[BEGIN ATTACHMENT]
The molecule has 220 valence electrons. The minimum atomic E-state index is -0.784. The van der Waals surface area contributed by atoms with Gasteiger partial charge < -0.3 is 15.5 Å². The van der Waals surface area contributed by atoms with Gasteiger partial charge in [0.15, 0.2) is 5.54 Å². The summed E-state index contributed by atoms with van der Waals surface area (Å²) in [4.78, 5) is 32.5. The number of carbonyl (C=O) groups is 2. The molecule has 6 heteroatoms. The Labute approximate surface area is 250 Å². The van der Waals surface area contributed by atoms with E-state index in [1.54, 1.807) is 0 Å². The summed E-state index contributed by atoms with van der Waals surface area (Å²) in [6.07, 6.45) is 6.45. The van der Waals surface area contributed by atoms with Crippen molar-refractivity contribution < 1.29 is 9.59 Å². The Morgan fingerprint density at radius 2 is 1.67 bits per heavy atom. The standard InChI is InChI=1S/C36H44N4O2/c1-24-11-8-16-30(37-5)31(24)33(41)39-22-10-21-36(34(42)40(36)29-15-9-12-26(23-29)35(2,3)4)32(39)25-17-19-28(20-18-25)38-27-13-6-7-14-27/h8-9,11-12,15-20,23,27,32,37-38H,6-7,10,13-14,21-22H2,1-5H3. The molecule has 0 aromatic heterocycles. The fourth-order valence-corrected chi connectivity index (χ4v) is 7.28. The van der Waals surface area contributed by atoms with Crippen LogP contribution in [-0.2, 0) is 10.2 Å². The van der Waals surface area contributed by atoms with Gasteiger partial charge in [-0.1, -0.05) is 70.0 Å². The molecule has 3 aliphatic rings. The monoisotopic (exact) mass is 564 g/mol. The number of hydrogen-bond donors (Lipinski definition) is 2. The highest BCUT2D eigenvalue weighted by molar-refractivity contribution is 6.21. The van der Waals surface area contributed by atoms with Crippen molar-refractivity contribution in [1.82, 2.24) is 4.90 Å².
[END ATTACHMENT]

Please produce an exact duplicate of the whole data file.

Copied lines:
The molecule has 220 valence electrons. The minimum atomic E-state index is -0.784. The van der Waals surface area contributed by atoms with Gasteiger partial charge < -0.3 is 15.5 Å². The van der Waals surface area contributed by atoms with Gasteiger partial charge in [0.15, 0.2) is 5.54 Å². The summed E-state index contributed by atoms with van der Waals surface area (Å²) in [4.78, 5) is 32.5. The number of carbonyl (C=O) groups is 2. The molecule has 6 heteroatoms. The Labute approximate surface area is 250 Å². The van der Waals surface area contributed by atoms with E-state index in [1.54, 1.807) is 0 Å². The summed E-state index contributed by atoms with van der Waals surface area (Å²) in [6.07, 6.45) is 6.45. The van der Waals surface area contributed by atoms with Crippen molar-refractivity contribution < 1.29 is 9.59 Å². The Morgan fingerprint density at radius 2 is 1.67 bits per heavy atom. The standard InChI is InChI=1S/C36H44N4O2/c1-24-11-8-16-30(37-5)31(24)33(41)39-22-10-21-36(34(42)40(36)29-15-9-12-26(23-29)35(2,3)4)32(39)25-17-19-28(20-18-25)38-27-13-6-7-14-27/h8-9,11-12,15-20,23,27,32,37-38H,6-7,10,13-14,21-22H2,1-5H3. The molecule has 0 aromatic heterocycles. The fourth-order valence-corrected chi connectivity index (χ4v) is 7.28. The van der Waals surface area contributed by atoms with Crippen LogP contribution in [-0.2, 0) is 10.2 Å². The van der Waals surface area contributed by atoms with Gasteiger partial charge in [-0.1, -0.05) is 70.0 Å². The molecule has 3 aliphatic rings. The monoisotopic (exact) mass is 564 g/mol. The number of hydrogen-bond donors (Lipinski definition) is 2. The highest BCUT2D eigenvalue weighted by molar-refractivity contribution is 6.21. The van der Waals surface area contributed by atoms with Crippen molar-refractivity contribution in [1.82, 2.24) is 4.90 Å².